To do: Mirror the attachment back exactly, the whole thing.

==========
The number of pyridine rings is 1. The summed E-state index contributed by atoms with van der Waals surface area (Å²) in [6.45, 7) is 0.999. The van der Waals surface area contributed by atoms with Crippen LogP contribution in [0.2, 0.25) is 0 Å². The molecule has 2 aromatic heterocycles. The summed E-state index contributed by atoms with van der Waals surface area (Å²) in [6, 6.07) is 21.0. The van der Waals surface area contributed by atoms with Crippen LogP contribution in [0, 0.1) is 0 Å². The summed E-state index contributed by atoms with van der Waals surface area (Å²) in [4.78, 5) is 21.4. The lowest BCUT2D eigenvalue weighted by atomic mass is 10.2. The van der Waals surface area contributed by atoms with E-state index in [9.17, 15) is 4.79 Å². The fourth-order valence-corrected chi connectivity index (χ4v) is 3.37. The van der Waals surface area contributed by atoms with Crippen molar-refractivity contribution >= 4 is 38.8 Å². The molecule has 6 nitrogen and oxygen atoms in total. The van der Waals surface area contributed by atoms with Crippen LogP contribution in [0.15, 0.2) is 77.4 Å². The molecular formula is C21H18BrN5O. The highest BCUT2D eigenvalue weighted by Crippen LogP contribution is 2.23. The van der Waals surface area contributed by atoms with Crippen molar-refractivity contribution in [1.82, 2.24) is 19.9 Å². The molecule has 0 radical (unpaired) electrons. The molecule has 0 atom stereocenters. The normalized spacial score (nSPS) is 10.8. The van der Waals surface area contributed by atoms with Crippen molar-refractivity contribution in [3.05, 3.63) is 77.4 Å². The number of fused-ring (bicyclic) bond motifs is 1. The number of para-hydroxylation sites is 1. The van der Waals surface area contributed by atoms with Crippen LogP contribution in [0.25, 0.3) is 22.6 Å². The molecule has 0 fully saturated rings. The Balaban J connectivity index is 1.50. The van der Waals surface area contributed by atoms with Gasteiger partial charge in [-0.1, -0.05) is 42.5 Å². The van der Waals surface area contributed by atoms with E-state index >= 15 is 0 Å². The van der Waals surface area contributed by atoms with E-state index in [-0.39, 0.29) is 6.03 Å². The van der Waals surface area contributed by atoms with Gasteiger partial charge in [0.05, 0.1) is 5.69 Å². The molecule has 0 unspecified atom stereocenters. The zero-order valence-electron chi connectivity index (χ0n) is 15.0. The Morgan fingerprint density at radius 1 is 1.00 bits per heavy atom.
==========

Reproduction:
The number of pyridine rings is 1. The summed E-state index contributed by atoms with van der Waals surface area (Å²) in [6.45, 7) is 0.999. The van der Waals surface area contributed by atoms with Crippen LogP contribution in [0.2, 0.25) is 0 Å². The molecule has 2 aromatic heterocycles. The summed E-state index contributed by atoms with van der Waals surface area (Å²) in [6, 6.07) is 21.0. The van der Waals surface area contributed by atoms with Crippen LogP contribution in [0, 0.1) is 0 Å². The summed E-state index contributed by atoms with van der Waals surface area (Å²) in [4.78, 5) is 21.4. The lowest BCUT2D eigenvalue weighted by atomic mass is 10.2. The van der Waals surface area contributed by atoms with E-state index in [9.17, 15) is 4.79 Å². The fourth-order valence-corrected chi connectivity index (χ4v) is 3.37. The van der Waals surface area contributed by atoms with Crippen molar-refractivity contribution >= 4 is 38.8 Å². The molecule has 6 nitrogen and oxygen atoms in total. The van der Waals surface area contributed by atoms with Crippen LogP contribution in [0.15, 0.2) is 77.4 Å². The molecular formula is C21H18BrN5O. The highest BCUT2D eigenvalue weighted by Crippen LogP contribution is 2.23. The van der Waals surface area contributed by atoms with Crippen molar-refractivity contribution in [1.82, 2.24) is 19.9 Å². The molecule has 0 radical (unpaired) electrons. The molecule has 0 atom stereocenters. The normalized spacial score (nSPS) is 10.8. The van der Waals surface area contributed by atoms with Crippen molar-refractivity contribution in [3.05, 3.63) is 77.4 Å². The number of fused-ring (bicyclic) bond motifs is 1. The number of para-hydroxylation sites is 1. The van der Waals surface area contributed by atoms with Crippen LogP contribution in [0.25, 0.3) is 22.6 Å². The molecule has 0 fully saturated rings. The Balaban J connectivity index is 1.50. The van der Waals surface area contributed by atoms with Gasteiger partial charge in [-0.1, -0.05) is 42.5 Å². The van der Waals surface area contributed by atoms with E-state index >= 15 is 0 Å². The van der Waals surface area contributed by atoms with E-state index in [-0.39, 0.29) is 6.03 Å². The van der Waals surface area contributed by atoms with Gasteiger partial charge in [0.05, 0.1) is 5.69 Å². The molecule has 0 unspecified atom stereocenters. The zero-order valence-electron chi connectivity index (χ0n) is 15.0. The Morgan fingerprint density at radius 1 is 1.00 bits per heavy atom.